Digital corporate affairs – weekly bits and bytes

If you only watch one Youtube clip this week, let it be the one about Euan Semple talking about why he wrote his book ‘Corporations don’t tweet, people do’. Its 25 minutes long, he’s got a thick Scottish accent but what he’s saying is absolutely relevant to anyone who wants to understand more about social media in the real world. I’ve left a copy of the book on my desk, please feel free to borrow it (just let me know when you do). Absolute gold dust.

Forbes reckons that the death of SEO is upon us – and that is down to the way Google works. Google decided to change the weight of their emphasis from “backlinks” more towards social media likes, shares, tweets, reddits, and 1+ (Google’s obvious favourite.) Google used to think if you linked to someone on the Internet they must have valuable content. Now Google seems to believe that if you promote content with social media it is more indicative of relevant content and less likely to be faked. Though many point out social can be faked as well. What does that mean? PR and content teams are the new kings of online!

Twitter etiquette: In light of British journalist Guy Adams’s Twitter account being suspended after he criticised NBC’s London 2012 Olympics coverage and a police investigation into a Twitter troll who abused Team GB diver Tom Daley, The Telegraph put together a tweeting etiquette guide. It boils down to this: If you wouldn’t say something to someone face to face – then do not write it online. Equally if you don’t know the person you are writing about or to, consider if what you are about to write on social media you would say to that stranger (despite them potentially being a celebrity) if you happen to meet them.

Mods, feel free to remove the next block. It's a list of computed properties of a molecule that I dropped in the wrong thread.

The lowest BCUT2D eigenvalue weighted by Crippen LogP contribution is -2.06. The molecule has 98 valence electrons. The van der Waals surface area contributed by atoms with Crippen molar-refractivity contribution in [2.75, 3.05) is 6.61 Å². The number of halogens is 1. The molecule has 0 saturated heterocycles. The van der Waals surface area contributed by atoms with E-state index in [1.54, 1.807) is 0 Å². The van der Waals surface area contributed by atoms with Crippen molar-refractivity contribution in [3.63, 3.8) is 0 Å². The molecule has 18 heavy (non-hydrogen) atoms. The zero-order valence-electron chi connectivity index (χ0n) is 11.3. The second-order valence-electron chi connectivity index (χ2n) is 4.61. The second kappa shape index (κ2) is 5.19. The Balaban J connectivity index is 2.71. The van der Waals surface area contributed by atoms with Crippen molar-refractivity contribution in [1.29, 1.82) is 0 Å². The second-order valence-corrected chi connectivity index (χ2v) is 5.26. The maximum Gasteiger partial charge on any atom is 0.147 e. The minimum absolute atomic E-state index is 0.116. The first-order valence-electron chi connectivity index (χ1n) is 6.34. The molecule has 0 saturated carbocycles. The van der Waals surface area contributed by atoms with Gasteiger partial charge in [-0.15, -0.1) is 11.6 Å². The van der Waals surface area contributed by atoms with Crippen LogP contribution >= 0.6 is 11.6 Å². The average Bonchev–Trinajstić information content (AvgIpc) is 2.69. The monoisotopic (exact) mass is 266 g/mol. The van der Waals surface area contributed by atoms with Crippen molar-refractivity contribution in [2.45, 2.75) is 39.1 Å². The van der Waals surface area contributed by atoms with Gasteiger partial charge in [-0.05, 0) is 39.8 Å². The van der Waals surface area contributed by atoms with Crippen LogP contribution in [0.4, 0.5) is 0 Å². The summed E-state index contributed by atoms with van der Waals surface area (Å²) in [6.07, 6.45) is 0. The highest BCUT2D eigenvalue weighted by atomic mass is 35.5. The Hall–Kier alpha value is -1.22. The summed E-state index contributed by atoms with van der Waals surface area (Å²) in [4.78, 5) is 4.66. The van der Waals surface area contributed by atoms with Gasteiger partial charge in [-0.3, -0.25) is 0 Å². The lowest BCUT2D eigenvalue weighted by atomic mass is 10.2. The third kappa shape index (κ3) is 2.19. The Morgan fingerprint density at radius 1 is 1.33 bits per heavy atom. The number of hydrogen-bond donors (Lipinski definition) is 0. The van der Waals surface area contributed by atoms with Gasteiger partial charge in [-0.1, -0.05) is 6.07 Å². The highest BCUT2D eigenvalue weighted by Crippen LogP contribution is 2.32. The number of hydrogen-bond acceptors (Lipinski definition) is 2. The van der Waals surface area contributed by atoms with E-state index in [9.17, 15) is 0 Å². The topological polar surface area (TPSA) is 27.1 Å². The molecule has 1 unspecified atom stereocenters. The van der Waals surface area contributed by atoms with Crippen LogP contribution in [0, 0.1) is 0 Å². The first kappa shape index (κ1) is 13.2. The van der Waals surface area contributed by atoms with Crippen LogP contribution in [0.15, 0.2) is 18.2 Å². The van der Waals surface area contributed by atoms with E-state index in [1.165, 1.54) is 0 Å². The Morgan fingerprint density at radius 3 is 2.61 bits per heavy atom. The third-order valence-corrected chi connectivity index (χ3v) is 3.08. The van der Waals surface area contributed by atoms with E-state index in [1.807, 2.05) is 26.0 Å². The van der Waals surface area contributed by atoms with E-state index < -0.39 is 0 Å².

Which brings me nicely on to the best social media policy ever, written by a chap called Benjamin Franklin (yes, that Benjamin Franklin): “Remember not only to say the right thing in the right place, but far more difficult still, to leave unsaid the wrong thing at the tempting moment.”

 Twitter has a long history of letting its users create standards and then finally adopting them as site features. After the @-reply and #-tag, another common standard will automatically be turned into links when viewed on – $ stock symbols, commonly referred to as “cashtags.” Clicking on a ticker link takes you to a straight Twitter search for the symbol – not much going on with $SBRY yet, but we’ll be using that at the next quarterly trading statement and any other IR related news.

The Twitter Olympics – everybody was saying that these Games were going to be the social Games. They were right: Twitter revealed  that the opening ceremony of the 2012 London Olympic Games generated more than 9.66 million tweets – that’s MORE TWEETS THAN THE ENTIRE 2008 Olympics in Beijing.

Still on Twitter, here’s a great bit of analysis of who is using the network by the brilliant Brian Solis. A lot of stats but what really struck me is this bit: Millennials are born with digital DNA and smart phones are a physical extension of their being. As Twitter becomes part of our digital  lifestyle, we become increasingly elusive. Twitter is a reflection of our society and what captivates online and offline. With everything we share, we contribute to a searchable human index that forms a repository of collective experiences and expressions. We are both patrons of Twitter as well as its architects and librarians. We can learn anything and everything we wish about today’s connected consumer, but everything begins with the desire to learn. Once we do, Twitter’s role in our digital society will help us learn how behaviour is evolving. And for those who choose to not just listen, but also analyze Tweets, demographics and psychographics, the ability to compete for relevance will be a proactive rather than a reactive venture. 

This is now – not much to do with PR, just a nifty page that displays all the photos as they happen within London on Instagram.

And finally: GO TEAM GB! You gotta have a gif of Boris hanging off a zip-line.


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